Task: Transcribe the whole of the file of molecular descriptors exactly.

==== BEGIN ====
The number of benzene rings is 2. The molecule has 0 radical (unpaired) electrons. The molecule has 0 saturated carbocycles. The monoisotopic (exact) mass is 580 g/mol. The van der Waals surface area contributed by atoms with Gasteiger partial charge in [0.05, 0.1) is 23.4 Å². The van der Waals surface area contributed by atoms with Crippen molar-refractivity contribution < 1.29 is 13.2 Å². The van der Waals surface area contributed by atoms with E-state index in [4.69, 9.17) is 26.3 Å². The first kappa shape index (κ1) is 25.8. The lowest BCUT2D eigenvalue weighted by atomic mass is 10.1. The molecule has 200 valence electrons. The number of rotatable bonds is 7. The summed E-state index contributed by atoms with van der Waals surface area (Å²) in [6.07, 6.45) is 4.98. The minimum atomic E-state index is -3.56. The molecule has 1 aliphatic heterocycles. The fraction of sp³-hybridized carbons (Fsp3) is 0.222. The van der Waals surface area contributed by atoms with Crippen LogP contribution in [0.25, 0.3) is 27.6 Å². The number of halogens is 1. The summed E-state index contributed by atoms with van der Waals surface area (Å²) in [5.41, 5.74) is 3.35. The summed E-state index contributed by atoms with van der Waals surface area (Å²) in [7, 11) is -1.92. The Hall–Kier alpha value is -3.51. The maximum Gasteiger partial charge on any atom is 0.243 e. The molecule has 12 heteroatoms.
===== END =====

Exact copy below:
The number of benzene rings is 2. The molecule has 0 radical (unpaired) electrons. The molecule has 0 saturated carbocycles. The monoisotopic (exact) mass is 580 g/mol. The van der Waals surface area contributed by atoms with Gasteiger partial charge in [0.05, 0.1) is 23.4 Å². The van der Waals surface area contributed by atoms with Crippen molar-refractivity contribution < 1.29 is 13.2 Å². The van der Waals surface area contributed by atoms with E-state index in [4.69, 9.17) is 26.3 Å². The first kappa shape index (κ1) is 25.8. The lowest BCUT2D eigenvalue weighted by atomic mass is 10.1. The molecule has 200 valence electrons. The number of rotatable bonds is 7. The summed E-state index contributed by atoms with van der Waals surface area (Å²) in [6.07, 6.45) is 4.98. The minimum atomic E-state index is -3.56. The molecule has 1 aliphatic heterocycles. The fraction of sp³-hybridized carbons (Fsp3) is 0.222. The van der Waals surface area contributed by atoms with Crippen LogP contribution in [0.25, 0.3) is 27.6 Å². The number of halogens is 1. The summed E-state index contributed by atoms with van der Waals surface area (Å²) in [5.41, 5.74) is 3.35. The summed E-state index contributed by atoms with van der Waals surface area (Å²) in [7, 11) is -1.92. The Hall–Kier alpha value is -3.51. The maximum Gasteiger partial charge on any atom is 0.243 e. The molecule has 12 heteroatoms.